The Luxury of Tea

Tea kanji

Kanji meaning tea

Christina here. Despite being half British, I’ve never been much of a tea drinker. I don’t mind it, but it’s not my favourite beverage. It doesn’t work on me as a panacea or cure-all either, the way most British people seem to see it. If I have a cold or the weather is chilly and damp as now, however, I do occasionally enjoy a cup of Twinings English Breakfast with lots of milk and sugar. It’s cosy and yes, quite comforting. And we all take for granted how cheap and easy it is to buy it – but that wasn’t always the case!

Wooden_tea_caddy _Museum_of_Liverpool Reptonix free Creative Commons licensed photos  CC BY 3.0 httpscreativecommons.orglicensesby3.0  via Wikimedia Commons


Although nowadays we can buy tea bags of every variety in the supermarket, or loose weight tea in specialist shops without any problems, in the 18th century it was a luxury commodity. Housewives kept the tea in lockable tea caddies so that only they could dispense it. And there was a reason for that – importing it was quite an undertaking. While doing the research for my first historical novel, Trade Winds, I read about the journey an East India merchant ship had to make in 1731/32 order to go to Canton in China to buy tea and other goods to bring back to Europe. I couldn’t believe how complicated and hazardous it all was!

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Pretty, Pretty Porcelain

Demonstration of the translucent quality of porcelainJoanna here, talking about porcelain,
as in what you make dishes of,
(also electrical insulators, scientific crucibles, and toilets, though these predate our historical characters by a good bit and are thus of less immediate interest than they might otherwise be.)

Porcelain is arguably the luxury product of the Georgian and Regency eras. All those fancy dinner parties …? Porcelain is what they were eating off of.

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DrakenHowdy from the snow-dusted mountain of Joanna.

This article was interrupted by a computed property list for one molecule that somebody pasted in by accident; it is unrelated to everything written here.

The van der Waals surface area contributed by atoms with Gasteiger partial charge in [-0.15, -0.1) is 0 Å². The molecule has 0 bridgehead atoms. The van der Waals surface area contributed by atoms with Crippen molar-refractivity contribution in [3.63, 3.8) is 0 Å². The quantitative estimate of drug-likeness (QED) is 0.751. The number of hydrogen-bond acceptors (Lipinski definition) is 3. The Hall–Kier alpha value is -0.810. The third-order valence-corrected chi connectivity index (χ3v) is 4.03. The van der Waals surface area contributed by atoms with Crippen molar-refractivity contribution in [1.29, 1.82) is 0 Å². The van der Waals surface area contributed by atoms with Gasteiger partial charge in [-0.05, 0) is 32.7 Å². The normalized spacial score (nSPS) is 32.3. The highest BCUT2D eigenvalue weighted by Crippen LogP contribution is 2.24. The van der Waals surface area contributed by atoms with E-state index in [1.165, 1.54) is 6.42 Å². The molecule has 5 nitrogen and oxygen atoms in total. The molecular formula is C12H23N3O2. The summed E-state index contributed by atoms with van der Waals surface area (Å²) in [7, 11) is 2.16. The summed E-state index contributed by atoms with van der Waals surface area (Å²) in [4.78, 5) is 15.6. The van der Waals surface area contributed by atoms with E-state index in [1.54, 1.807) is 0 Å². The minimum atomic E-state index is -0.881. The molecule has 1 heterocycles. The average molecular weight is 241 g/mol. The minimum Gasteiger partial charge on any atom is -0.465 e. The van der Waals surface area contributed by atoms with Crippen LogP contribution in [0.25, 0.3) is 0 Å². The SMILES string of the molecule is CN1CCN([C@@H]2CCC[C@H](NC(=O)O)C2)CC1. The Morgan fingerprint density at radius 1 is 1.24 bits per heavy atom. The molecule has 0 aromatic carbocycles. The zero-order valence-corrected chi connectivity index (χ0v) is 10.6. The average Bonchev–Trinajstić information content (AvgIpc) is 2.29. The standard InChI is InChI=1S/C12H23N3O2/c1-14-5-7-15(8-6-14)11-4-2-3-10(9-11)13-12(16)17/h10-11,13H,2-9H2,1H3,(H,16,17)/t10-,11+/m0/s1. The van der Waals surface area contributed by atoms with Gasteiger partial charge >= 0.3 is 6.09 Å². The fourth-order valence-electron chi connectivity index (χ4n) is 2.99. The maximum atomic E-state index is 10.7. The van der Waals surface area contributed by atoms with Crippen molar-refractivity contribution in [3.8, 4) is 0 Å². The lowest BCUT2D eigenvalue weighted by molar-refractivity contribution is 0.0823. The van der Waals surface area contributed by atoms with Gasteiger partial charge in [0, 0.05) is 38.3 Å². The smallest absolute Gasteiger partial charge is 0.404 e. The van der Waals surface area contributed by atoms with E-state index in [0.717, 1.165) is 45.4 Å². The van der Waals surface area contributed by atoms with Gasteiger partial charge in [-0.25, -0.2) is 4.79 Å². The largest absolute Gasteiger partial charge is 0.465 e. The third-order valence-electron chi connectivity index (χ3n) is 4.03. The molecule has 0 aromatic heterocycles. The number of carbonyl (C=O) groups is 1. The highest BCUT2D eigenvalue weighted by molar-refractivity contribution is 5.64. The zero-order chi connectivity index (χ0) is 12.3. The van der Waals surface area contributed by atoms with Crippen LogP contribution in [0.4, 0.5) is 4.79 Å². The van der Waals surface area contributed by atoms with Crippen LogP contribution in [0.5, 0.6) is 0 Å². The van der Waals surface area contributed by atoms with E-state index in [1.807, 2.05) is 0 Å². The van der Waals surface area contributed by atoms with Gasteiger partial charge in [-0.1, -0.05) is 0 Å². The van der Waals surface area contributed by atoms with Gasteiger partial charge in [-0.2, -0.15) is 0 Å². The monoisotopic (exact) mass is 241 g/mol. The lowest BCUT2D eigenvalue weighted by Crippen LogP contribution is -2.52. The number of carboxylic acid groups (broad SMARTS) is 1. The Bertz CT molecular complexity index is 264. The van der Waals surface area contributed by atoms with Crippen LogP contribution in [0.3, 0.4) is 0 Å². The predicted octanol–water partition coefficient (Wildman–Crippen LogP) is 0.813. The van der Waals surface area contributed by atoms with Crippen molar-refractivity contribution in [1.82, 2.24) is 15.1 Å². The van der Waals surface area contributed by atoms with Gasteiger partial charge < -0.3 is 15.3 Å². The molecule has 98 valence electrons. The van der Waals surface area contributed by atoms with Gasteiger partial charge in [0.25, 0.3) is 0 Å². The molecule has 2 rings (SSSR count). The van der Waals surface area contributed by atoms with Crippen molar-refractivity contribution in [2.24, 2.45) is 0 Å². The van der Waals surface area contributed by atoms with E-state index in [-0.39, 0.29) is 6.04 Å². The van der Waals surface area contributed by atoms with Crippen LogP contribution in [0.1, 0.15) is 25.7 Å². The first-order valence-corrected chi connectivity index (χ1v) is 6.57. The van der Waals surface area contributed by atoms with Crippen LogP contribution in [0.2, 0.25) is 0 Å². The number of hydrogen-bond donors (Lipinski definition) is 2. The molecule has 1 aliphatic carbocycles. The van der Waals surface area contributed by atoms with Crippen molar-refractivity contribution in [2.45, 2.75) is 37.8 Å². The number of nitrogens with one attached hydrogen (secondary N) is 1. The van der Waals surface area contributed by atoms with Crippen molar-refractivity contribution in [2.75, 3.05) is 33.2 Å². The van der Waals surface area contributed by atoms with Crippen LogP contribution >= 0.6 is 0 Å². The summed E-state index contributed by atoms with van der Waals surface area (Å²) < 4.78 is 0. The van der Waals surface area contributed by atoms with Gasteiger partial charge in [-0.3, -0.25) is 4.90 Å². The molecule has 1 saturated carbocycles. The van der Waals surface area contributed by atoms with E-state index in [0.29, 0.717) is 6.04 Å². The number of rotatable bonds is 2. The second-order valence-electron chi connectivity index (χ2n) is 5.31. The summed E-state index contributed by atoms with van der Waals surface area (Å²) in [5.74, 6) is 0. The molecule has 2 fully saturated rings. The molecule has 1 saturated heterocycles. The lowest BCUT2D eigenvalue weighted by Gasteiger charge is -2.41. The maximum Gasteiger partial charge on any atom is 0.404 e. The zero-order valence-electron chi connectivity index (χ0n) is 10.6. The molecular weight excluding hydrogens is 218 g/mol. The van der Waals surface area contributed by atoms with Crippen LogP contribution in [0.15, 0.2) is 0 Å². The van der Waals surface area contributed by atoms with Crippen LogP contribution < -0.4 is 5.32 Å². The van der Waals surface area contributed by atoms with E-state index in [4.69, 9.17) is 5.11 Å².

The Ask A Wench question for November is:

"If you were writing a Historical Romance set in an unusual place and time — and you didn't have to worry about sales — where would you choose and when and why?"


Mary Jo has not only thought of writing about some of these exotic places. She's done it.

 As a kid in the classroom, I used to gaze at the map racks hanging from the blackboard, and I was particularly interested in the vast, empty tracts of Central Asia.  What was there?  How interesting it would be to visit!  So when I started to write, I thought it would be really cool to write a book set in Central Asia.

Oh, wait!  I did.  The book is called Silk and Secrets, and it was loosely based on a real rescue mission to Bokhara in the 1840s by Dr. Joseph Wolff, an eccentric Anglican missionary.  Wonderful material in his memoirs.  The last in that trilogy, Veils of Silk, was set in India, with adventure and mystery and romance.  But India isn't quite so far off the beaten path, historical romance wise.

Well, China could be interesting.  So very different from Western Europe, with an ancient civilization and an aura of mystery. Err…, I wrote that in The China Bride,  with a Chinese/Scottish heroine and an English hero with an explorer's heart. 

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The Wenches Welcome Jeannie Lin!

Pat here, welcoming back Jeannie Lin, author of Chinese historical romances and soon, a mystery set
Jeannielin_photo_highresduring the Tang dynasty. Jeannie started writing her first romance while working as a high school science teacher in South Central Los Angeles. Her first three novels have received starred reviews in Publishers Weekly and Library Journal and The Dragon and the Pearl was listed among Library Journal's Best Romances of 2011.

Jeannie currently writes historical romances for Harlequin Historical and Harlequin HQN.

 Jeannie, you’re a science teacher! What drew you to writing romance?

When I started my first book, it was actually a “West meets East” sort of fantasy set in a land based on ancient China. Yet as I was creating what I felt was an epic tale – double crosses, love triangles, dramatic deaths – I realized I didn’t feel anything on the page for my characters. I wondered, how do I fix that? How do I learn how to write emotion?

Well, the answer was on the other part of my bookshelf: in romance novels.

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